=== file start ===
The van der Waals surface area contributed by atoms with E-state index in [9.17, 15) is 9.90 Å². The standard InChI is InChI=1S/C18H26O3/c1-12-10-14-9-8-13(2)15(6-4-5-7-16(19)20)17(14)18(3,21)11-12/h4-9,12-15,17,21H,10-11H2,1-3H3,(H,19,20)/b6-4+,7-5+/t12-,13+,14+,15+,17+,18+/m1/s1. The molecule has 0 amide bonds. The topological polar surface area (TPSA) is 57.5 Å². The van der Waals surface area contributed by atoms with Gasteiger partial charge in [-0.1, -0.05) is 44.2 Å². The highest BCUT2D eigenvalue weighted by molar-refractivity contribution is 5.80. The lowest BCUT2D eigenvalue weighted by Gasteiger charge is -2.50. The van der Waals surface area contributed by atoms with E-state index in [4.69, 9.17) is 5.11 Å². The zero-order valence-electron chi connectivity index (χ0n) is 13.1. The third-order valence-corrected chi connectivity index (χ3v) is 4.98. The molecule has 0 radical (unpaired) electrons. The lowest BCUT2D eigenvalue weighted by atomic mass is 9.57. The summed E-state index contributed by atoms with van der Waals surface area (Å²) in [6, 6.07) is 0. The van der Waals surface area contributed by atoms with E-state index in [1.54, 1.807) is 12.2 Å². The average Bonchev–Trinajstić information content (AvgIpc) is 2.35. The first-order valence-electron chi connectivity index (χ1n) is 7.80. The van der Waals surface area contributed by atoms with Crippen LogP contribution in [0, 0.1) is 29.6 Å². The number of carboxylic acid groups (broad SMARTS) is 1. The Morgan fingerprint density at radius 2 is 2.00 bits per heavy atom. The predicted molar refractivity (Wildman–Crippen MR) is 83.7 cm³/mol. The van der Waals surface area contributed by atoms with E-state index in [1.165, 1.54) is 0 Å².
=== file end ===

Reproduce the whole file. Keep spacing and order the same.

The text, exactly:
The van der Waals surface area contributed by atoms with E-state index in [9.17, 15) is 9.90 Å². The standard InChI is InChI=1S/C18H26O3/c1-12-10-14-9-8-13(2)15(6-4-5-7-16(19)20)17(14)18(3,21)11-12/h4-9,12-15,17,21H,10-11H2,1-3H3,(H,19,20)/b6-4+,7-5+/t12-,13+,14+,15+,17+,18+/m1/s1. The molecule has 0 amide bonds. The topological polar surface area (TPSA) is 57.5 Å². The van der Waals surface area contributed by atoms with Gasteiger partial charge in [-0.1, -0.05) is 44.2 Å². The highest BCUT2D eigenvalue weighted by molar-refractivity contribution is 5.80. The lowest BCUT2D eigenvalue weighted by Gasteiger charge is -2.50. The van der Waals surface area contributed by atoms with E-state index in [4.69, 9.17) is 5.11 Å². The zero-order valence-electron chi connectivity index (χ0n) is 13.1. The third-order valence-corrected chi connectivity index (χ3v) is 4.98. The molecule has 0 radical (unpaired) electrons. The lowest BCUT2D eigenvalue weighted by atomic mass is 9.57. The summed E-state index contributed by atoms with van der Waals surface area (Å²) in [6, 6.07) is 0. The van der Waals surface area contributed by atoms with E-state index in [1.54, 1.807) is 12.2 Å². The average Bonchev–Trinajstić information content (AvgIpc) is 2.35. The first-order valence-electron chi connectivity index (χ1n) is 7.80. The van der Waals surface area contributed by atoms with Crippen LogP contribution in [0, 0.1) is 29.6 Å². The number of carboxylic acid groups (broad SMARTS) is 1. The Morgan fingerprint density at radius 2 is 2.00 bits per heavy atom. The predicted molar refractivity (Wildman–Crippen MR) is 83.7 cm³/mol. The van der Waals surface area contributed by atoms with E-state index in [1.165, 1.54) is 0 Å².